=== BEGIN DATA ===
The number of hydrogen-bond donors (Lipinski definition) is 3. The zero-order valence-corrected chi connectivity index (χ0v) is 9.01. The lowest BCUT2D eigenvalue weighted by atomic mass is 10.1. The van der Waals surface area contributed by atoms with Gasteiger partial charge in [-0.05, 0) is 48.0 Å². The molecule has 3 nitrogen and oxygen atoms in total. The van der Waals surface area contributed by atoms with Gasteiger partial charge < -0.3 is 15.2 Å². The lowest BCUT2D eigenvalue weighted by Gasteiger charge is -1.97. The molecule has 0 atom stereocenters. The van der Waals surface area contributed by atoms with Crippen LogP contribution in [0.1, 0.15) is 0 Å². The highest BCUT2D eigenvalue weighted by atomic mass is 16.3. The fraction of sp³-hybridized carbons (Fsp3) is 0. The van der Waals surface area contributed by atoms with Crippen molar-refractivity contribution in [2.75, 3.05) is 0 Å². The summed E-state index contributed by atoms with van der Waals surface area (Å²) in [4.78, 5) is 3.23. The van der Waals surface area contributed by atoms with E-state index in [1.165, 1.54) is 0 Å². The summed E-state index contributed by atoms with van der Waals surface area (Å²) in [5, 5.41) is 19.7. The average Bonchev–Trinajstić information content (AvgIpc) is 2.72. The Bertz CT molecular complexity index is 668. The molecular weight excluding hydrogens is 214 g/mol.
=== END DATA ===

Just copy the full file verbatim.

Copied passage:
The number of hydrogen-bond donors (Lipinski definition) is 3. The zero-order valence-corrected chi connectivity index (χ0v) is 9.01. The lowest BCUT2D eigenvalue weighted by atomic mass is 10.1. The van der Waals surface area contributed by atoms with Gasteiger partial charge in [-0.05, 0) is 48.0 Å². The molecule has 3 nitrogen and oxygen atoms in total. The van der Waals surface area contributed by atoms with Gasteiger partial charge < -0.3 is 15.2 Å². The lowest BCUT2D eigenvalue weighted by Gasteiger charge is -1.97. The molecule has 0 atom stereocenters. The van der Waals surface area contributed by atoms with Crippen LogP contribution in [0.1, 0.15) is 0 Å². The highest BCUT2D eigenvalue weighted by atomic mass is 16.3. The fraction of sp³-hybridized carbons (Fsp3) is 0. The van der Waals surface area contributed by atoms with Crippen molar-refractivity contribution in [2.75, 3.05) is 0 Å². The summed E-state index contributed by atoms with van der Waals surface area (Å²) in [4.78, 5) is 3.23. The van der Waals surface area contributed by atoms with E-state index in [1.165, 1.54) is 0 Å². The summed E-state index contributed by atoms with van der Waals surface area (Å²) in [5, 5.41) is 19.7. The average Bonchev–Trinajstić information content (AvgIpc) is 2.72. The Bertz CT molecular complexity index is 668. The molecular weight excluding hydrogens is 214 g/mol.